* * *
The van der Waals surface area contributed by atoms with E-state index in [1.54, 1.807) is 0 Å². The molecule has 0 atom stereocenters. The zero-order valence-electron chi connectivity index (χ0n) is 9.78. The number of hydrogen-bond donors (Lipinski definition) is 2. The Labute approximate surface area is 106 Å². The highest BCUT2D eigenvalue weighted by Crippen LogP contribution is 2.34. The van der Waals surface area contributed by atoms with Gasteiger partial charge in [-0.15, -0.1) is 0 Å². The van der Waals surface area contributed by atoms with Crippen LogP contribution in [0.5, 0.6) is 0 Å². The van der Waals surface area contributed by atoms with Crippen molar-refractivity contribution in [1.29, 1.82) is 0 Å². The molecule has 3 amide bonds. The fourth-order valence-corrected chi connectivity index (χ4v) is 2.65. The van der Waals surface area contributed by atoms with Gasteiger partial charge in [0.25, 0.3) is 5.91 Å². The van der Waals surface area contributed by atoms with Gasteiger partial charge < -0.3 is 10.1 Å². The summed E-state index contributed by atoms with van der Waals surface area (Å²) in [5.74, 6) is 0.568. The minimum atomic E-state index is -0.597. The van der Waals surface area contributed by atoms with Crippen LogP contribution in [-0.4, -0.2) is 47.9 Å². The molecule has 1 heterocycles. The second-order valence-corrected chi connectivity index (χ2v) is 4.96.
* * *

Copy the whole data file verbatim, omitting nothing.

The van der Waals surface area contributed by atoms with E-state index in [1.54, 1.807) is 0 Å². The molecule has 0 atom stereocenters. The zero-order valence-electron chi connectivity index (χ0n) is 9.78. The number of hydrogen-bond donors (Lipinski definition) is 2. The Labute approximate surface area is 106 Å². The highest BCUT2D eigenvalue weighted by Crippen LogP contribution is 2.34. The van der Waals surface area contributed by atoms with Gasteiger partial charge in [-0.15, -0.1) is 0 Å². The van der Waals surface area contributed by atoms with Crippen LogP contribution in [0.5, 0.6) is 0 Å². The van der Waals surface area contributed by atoms with Crippen molar-refractivity contribution in [1.29, 1.82) is 0 Å². The molecule has 3 amide bonds. The fourth-order valence-corrected chi connectivity index (χ4v) is 2.65. The van der Waals surface area contributed by atoms with Gasteiger partial charge in [0.25, 0.3) is 5.91 Å². The van der Waals surface area contributed by atoms with Gasteiger partial charge < -0.3 is 10.1 Å². The summed E-state index contributed by atoms with van der Waals surface area (Å²) in [5.74, 6) is 0.568. The minimum atomic E-state index is -0.597. The van der Waals surface area contributed by atoms with Crippen LogP contribution in [-0.4, -0.2) is 47.9 Å². The molecule has 1 heterocycles. The second-order valence-corrected chi connectivity index (χ2v) is 4.96.